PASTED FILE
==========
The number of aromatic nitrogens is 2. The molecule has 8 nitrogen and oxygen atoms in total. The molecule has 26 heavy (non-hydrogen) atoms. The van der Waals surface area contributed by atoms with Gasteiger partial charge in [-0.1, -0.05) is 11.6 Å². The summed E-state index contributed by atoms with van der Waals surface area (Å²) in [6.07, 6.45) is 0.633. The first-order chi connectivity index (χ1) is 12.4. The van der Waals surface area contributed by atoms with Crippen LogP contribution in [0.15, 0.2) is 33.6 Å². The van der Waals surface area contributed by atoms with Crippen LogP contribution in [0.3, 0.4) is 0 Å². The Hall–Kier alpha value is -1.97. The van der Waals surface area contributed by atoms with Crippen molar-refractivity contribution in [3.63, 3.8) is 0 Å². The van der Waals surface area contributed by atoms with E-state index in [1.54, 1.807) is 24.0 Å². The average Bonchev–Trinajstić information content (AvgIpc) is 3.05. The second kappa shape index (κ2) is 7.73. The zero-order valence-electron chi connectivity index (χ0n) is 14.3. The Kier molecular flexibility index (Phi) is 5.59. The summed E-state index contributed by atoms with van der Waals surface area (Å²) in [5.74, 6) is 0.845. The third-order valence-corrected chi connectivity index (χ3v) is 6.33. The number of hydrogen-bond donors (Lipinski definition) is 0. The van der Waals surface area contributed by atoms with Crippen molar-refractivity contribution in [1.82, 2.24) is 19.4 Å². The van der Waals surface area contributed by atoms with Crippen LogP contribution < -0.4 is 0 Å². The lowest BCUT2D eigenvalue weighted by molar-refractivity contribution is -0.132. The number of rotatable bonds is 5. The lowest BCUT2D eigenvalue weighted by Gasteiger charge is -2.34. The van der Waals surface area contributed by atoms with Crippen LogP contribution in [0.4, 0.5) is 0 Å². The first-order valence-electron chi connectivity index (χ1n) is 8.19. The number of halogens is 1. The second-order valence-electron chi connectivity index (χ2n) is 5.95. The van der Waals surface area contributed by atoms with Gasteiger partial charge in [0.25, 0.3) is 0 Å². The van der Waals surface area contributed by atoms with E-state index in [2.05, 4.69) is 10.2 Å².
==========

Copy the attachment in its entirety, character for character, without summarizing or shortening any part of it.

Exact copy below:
The number of aromatic nitrogens is 2. The molecule has 8 nitrogen and oxygen atoms in total. The molecule has 26 heavy (non-hydrogen) atoms. The van der Waals surface area contributed by atoms with Gasteiger partial charge in [-0.1, -0.05) is 11.6 Å². The summed E-state index contributed by atoms with van der Waals surface area (Å²) in [6.07, 6.45) is 0.633. The first-order chi connectivity index (χ1) is 12.4. The van der Waals surface area contributed by atoms with Crippen LogP contribution in [0.15, 0.2) is 33.6 Å². The van der Waals surface area contributed by atoms with Crippen LogP contribution in [0.3, 0.4) is 0 Å². The Hall–Kier alpha value is -1.97. The van der Waals surface area contributed by atoms with Crippen molar-refractivity contribution in [3.63, 3.8) is 0 Å². The van der Waals surface area contributed by atoms with E-state index in [1.54, 1.807) is 24.0 Å². The average Bonchev–Trinajstić information content (AvgIpc) is 3.05. The second kappa shape index (κ2) is 7.73. The zero-order valence-electron chi connectivity index (χ0n) is 14.3. The Kier molecular flexibility index (Phi) is 5.59. The summed E-state index contributed by atoms with van der Waals surface area (Å²) in [5.74, 6) is 0.845. The third-order valence-corrected chi connectivity index (χ3v) is 6.33. The number of hydrogen-bond donors (Lipinski definition) is 0. The van der Waals surface area contributed by atoms with Crippen molar-refractivity contribution in [1.82, 2.24) is 19.4 Å². The van der Waals surface area contributed by atoms with Crippen LogP contribution < -0.4 is 0 Å². The lowest BCUT2D eigenvalue weighted by molar-refractivity contribution is -0.132. The number of rotatable bonds is 5. The lowest BCUT2D eigenvalue weighted by Gasteiger charge is -2.34. The van der Waals surface area contributed by atoms with Crippen LogP contribution in [0.4, 0.5) is 0 Å². The first-order valence-electron chi connectivity index (χ1n) is 8.19. The number of halogens is 1. The second-order valence-electron chi connectivity index (χ2n) is 5.95. The van der Waals surface area contributed by atoms with Gasteiger partial charge in [0.25, 0.3) is 0 Å². The van der Waals surface area contributed by atoms with E-state index in [2.05, 4.69) is 10.2 Å².